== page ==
And, unlike the Google case, this case is aiming for a breakup of its Big Tech target, according to the New York Times.
More than 40 states will join in on the lawsuit.

The meat of the case concerns Facebook’s history of buying on-the-rise social apps and snuffing out future competition.

Of particular note are Facebook’s acquisitions of:
Instagram for $1B in 2012
WhatsApp for $19B 2014
Today, Facebook is a $790B+ behemoth with annual revenue of $80B+ and 4 products that boast 1B+ users: Facebook (2.7B), WhatsApp (2B), Messenger (1.3B), Instagram (1.1B).

Few major antitrust cases have tried to unwind previous mergers.

One of Facebook’s defenses is the very fact that the FTC approved these mergers years ago.

Facebook further contends that without its infrastructure and social expertise, the likes of Instagram and WhatsApp would not have seen the same growth.

In more recent years, Facebook CEO Mark Zuckerberg has latched onto TikTok as an argument against a breakup of Facebook:

First, the video app’s hockey stick rise proves that social media remains competitive.
Second, Facebook is a defense against the rise of social apps from China, a country which has a “dangerous” approach to internet regulation, according to Zuckerberg.

Prosecutors want to break up Facebook and block future deals.

These are “some of the most severe penalties regulators can demand” according to the New York Times.

The case — which took 18 months to put together — will likely take years to resolve.

Somewhat ironically, Facebook announced a $1B acquisition of chatbot startup Kustomer last week.

If the FTC wins this deal, the period of freewheeling Big Tech M&A may come to an end.

The Hustle

Facebook to open 2nd African office in Lagos, Nigeria

Global tech giant, Facebook has announced plans for a Nigeria office which is to be located in the country’s commercial and tech hub, Lagos. This is coming four years after the CEO, Mark Zuckerberg visited the country.

The office location is expected to be secured and become operational between now and the second half of 2021.

During the said period, although not confirmed, the company will probably begin the recruitment of a team of engineers, sales, partnership, policy, and communication.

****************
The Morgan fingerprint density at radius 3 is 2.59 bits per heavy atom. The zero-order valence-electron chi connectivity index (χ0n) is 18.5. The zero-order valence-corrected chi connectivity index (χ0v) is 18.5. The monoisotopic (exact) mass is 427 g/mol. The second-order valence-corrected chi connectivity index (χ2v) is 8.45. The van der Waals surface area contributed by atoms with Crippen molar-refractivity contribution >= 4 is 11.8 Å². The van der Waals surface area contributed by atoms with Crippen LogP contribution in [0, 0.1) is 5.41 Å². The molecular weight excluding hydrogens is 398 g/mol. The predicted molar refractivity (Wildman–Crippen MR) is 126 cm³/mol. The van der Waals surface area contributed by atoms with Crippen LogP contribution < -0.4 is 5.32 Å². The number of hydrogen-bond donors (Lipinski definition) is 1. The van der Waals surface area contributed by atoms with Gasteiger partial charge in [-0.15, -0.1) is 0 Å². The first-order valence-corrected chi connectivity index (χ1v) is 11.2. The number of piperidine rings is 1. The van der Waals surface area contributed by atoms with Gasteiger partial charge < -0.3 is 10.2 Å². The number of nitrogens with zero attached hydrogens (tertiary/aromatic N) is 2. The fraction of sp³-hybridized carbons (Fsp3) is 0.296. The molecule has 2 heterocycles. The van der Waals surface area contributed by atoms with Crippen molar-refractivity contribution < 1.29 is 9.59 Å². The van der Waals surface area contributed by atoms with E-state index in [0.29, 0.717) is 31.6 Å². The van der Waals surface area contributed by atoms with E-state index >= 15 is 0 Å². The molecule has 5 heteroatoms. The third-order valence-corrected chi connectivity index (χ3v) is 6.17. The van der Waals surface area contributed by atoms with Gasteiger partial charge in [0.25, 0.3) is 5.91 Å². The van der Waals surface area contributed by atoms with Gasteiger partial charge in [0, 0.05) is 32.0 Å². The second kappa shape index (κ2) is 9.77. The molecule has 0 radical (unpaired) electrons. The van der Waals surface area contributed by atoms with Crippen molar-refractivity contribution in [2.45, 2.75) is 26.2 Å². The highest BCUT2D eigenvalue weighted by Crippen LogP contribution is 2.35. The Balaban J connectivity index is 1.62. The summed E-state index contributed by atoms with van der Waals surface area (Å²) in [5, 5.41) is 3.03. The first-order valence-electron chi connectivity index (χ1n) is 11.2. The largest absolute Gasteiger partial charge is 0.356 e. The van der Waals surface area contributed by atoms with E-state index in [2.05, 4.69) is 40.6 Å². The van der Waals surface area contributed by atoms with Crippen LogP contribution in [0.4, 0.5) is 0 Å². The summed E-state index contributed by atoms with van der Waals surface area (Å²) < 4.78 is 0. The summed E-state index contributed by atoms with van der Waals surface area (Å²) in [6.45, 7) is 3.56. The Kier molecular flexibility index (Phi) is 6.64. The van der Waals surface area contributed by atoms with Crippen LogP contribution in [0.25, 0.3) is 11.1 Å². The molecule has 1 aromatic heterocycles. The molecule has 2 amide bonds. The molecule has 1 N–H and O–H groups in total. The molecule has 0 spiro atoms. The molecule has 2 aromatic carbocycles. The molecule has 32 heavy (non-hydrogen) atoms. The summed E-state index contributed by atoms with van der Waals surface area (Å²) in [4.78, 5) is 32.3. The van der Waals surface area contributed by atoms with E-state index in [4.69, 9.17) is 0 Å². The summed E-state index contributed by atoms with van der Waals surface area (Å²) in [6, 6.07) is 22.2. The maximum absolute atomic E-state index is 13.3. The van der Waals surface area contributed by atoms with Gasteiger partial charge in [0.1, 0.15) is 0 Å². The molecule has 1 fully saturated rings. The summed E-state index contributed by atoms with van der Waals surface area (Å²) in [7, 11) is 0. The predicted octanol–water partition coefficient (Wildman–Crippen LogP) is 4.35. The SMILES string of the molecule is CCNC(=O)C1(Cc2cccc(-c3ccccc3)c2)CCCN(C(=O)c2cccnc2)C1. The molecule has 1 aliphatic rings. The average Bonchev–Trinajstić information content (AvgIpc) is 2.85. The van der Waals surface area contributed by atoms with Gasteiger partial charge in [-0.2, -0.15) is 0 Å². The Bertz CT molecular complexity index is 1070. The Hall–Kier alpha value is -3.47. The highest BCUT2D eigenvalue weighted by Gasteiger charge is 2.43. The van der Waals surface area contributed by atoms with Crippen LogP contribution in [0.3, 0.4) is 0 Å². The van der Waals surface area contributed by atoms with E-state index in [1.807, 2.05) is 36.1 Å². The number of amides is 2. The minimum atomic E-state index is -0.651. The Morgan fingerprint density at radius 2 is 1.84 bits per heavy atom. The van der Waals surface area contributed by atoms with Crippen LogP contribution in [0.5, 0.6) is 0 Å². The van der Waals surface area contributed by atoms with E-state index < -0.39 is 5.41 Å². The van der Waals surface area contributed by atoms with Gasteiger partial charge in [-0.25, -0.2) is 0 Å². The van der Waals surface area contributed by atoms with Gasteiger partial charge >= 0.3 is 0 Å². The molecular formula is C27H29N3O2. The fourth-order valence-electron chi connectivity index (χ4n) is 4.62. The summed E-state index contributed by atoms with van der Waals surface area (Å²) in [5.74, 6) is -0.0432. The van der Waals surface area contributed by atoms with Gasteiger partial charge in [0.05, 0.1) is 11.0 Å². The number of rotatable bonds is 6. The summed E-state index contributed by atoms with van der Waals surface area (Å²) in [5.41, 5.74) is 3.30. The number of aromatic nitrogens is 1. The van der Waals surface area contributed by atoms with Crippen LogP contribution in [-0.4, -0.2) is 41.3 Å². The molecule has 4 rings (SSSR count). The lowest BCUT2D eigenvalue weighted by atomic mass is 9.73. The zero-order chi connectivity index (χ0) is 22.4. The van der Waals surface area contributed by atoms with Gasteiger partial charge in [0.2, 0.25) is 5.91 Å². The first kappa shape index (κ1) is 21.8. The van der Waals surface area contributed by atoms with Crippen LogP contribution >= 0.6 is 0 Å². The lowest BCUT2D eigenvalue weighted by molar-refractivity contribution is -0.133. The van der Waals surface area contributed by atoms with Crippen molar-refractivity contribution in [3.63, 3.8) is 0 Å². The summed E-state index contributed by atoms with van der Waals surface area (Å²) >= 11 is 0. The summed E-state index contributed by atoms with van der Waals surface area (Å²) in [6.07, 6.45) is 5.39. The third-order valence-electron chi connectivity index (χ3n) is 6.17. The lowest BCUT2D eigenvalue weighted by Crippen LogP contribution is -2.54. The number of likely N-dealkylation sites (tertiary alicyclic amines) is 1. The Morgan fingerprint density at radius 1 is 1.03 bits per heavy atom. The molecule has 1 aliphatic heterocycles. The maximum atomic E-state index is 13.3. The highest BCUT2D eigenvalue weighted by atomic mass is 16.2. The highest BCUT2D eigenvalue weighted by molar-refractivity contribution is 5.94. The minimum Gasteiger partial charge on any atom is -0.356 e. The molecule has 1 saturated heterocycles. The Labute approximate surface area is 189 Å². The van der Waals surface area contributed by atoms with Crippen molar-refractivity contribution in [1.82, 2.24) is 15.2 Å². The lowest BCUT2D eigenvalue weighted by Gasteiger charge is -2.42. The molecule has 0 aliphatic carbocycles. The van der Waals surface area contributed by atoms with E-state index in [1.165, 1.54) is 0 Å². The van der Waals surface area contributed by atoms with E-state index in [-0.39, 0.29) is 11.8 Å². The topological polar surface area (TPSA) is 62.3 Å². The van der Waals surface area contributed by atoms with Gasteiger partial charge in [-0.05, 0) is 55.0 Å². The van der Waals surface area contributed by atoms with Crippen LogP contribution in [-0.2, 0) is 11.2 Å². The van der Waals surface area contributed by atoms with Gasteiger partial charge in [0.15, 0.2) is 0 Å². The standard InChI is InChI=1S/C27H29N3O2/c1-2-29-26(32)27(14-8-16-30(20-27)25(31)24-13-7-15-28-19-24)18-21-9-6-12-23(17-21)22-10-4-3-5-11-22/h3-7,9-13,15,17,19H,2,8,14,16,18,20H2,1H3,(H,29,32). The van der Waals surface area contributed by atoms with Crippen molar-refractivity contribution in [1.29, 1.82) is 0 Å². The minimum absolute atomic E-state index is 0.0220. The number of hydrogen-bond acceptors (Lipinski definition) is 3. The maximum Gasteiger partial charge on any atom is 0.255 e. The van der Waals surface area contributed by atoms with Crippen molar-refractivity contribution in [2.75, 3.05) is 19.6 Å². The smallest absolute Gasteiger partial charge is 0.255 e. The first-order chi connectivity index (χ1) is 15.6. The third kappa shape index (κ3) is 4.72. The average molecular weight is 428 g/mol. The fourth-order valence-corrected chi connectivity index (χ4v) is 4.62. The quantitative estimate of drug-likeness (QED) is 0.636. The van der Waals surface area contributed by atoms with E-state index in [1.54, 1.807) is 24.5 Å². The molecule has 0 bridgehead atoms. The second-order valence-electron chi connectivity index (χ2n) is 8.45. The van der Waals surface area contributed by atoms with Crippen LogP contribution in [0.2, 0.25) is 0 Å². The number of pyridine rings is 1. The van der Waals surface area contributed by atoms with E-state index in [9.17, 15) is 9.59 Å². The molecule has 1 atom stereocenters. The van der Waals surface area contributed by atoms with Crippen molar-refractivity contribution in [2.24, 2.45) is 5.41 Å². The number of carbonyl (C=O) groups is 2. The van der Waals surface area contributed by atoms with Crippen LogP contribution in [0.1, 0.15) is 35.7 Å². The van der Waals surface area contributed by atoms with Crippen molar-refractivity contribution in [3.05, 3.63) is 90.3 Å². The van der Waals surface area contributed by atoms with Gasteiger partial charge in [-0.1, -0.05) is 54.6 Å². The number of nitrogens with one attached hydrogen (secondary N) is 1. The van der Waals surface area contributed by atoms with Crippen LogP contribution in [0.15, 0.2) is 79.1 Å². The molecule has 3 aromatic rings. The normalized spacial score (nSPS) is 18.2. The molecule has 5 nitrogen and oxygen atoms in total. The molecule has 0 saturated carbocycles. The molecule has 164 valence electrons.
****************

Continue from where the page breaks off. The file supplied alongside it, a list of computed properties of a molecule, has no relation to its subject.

As revealed by Ime Archibong, Facebook’s Head of New Product Experimentation, this attraction is from the pool of tech talents within the country. Indeed, this points to an extensive intake of more local talents in the coming months.

Operations from the new Lagos office is anticipated to boost growth in sub-Saharan African nations. The team will be responsible for building African-focused products while contributing to the growth of the African tech ecosystem.

Notably, Facebook has been running its Africa operations from its South African headquarters, the first on the continent, for the past five years. Headed by Nunu Ntshingila-Njeke, the activities were planned with an initial focus on Kenya, South Africa, and Nigeria.

Interestingly, between 2015 and now, Internet penetration in these countries has greatly improved. In retrospect, Internet penetration in sub-Saharan Africa between 2015 to 2020 increased from 16% to 33.2%.

Facebook believes its next billion users are coming from Europe and MENA nations and has thus targetted Internet infrastructural development at these locations. Over the past five years, Facebook has invested in assets committed towards Internet connectivity in Africa.

The latest of this is the 2Africa project — Facebook’s collaboration with a consortium of telecom companies to connect 16 African countries to the world within four years by laying subsea Internet cables.

Meanwhile, the company has been actively involved in laying cables since 2016 and has partnered with telcos like MainOne and MTN. It has also been associated with the installation of servers in most African countries.

Asides from infrastructural development, Facebook has been involved in African talent building. In 2018, it launched NG_Hub in partnership with CcHub.